But as Ghetto at the Center of the World shows us, a trip to Chungking Mansions reveals a far less glamorous side of globalization. A world away from the gleaming headquarters of multinational corporations, Chungking Mansions is emblematic of the way globalization actually works for most of the worldâs people. Gordon Mathewsâs intimate portrayal of the buildingâs polyethnic residents lays bare their intricate connections to the international circulation of goods, money, and ideas. We come to understand the day-to-day realities of globalization through the stories of entrepreneurs from Africa carting cell phones in their luggage to sell back home and temporary workers from South Asia struggling to earn money to bring to their families. And we see that this so-called ghettoâwhich inspires fear in many of Hong Kongâs other residents, despite its low crime rateâis not a place of darkness and desperation but a beacon of hope.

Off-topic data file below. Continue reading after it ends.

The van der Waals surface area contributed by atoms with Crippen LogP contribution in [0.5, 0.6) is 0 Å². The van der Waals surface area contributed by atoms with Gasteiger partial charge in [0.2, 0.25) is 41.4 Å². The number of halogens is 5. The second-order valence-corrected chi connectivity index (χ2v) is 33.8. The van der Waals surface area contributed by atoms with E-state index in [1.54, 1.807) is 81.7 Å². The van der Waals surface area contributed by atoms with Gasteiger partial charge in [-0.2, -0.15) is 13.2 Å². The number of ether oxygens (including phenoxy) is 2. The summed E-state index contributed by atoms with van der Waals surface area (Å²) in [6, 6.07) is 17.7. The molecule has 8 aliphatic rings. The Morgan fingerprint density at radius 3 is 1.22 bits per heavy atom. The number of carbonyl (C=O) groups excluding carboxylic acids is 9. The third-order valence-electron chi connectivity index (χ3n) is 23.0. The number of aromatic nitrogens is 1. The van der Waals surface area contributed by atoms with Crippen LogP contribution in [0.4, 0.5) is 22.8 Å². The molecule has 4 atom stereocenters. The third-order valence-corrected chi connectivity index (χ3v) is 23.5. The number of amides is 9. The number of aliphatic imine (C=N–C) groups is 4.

Gordon Mathewsâs compendium of riveting stories enthralls and instructs in equal measure, making Ghetto at the Center of the World not just a fascinating tour of a singular place but also a peek into the future of life on our shrinking planet.
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